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Old 08-13-2008, 06:27 PM
 
Location: Cary, NC
1,036 posts, read 3,628,866 times
Reputation: 503

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Quote:
Originally Posted by runswithscissors View Post
Shame on Florida. All those years not even bothering to see who was behind (criminals) and what was behind (liar loans) the hijacking of the real estate market in the state. It took a grand jury in 2008?

FL wasn't alone- According to one press report, more than 40% of mortgage brokers in Indiana no longer have a license to do business in the state. The Indiana Secretary of State recently revoked licenses for 393 of the state's 950 mortgage brokerages for failure to comply with a new state law.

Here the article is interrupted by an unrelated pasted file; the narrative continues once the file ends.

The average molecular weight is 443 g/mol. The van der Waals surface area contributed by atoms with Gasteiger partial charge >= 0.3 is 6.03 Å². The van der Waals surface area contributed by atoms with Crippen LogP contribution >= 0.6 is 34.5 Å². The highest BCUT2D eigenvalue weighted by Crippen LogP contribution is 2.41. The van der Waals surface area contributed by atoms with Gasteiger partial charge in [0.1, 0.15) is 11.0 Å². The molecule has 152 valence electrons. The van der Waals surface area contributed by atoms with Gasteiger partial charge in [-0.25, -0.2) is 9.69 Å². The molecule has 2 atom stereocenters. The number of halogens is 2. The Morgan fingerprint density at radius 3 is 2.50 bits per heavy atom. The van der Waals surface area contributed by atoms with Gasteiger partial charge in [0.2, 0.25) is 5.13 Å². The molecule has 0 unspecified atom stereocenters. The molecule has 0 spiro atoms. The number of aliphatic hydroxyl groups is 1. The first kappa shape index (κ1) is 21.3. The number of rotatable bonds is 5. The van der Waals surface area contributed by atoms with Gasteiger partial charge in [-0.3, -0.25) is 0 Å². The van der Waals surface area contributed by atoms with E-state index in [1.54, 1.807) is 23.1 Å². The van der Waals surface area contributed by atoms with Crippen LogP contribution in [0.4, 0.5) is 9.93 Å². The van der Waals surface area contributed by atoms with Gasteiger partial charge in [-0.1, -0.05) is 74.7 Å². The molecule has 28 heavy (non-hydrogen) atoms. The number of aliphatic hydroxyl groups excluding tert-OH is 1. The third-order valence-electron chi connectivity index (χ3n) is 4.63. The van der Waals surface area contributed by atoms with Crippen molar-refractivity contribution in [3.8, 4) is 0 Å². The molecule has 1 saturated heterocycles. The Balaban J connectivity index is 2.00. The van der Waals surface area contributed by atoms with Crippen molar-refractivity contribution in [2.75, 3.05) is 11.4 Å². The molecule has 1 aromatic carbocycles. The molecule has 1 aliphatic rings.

The law required all branch managers to have 3 years experience, pass a test and a background check. Its not like 40% failed to meet the standards, about 75 of the 393 had the mail "returned to sender" which means they had probably closed up shop. But still, ~300 of 950 brokers would not or could not comply with the new law.


One silver lining of the new law is that there will be a national all-originator registry for those in the mortgage industry. This is one of the few really good provisions in the 700-page bill and no one even mentions it.
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Old 08-17-2008, 11:40 PM
 
Location: Fort Myers, FL
1,286 posts, read 2,595,721 times
Reputation: 249
well 90% of the loans i have done in the last 5 years have been I/O and/or ARMS, as well as combinations. In fact I think I did less than 10 30 year loans. I am doing an I/O ARM now for a client.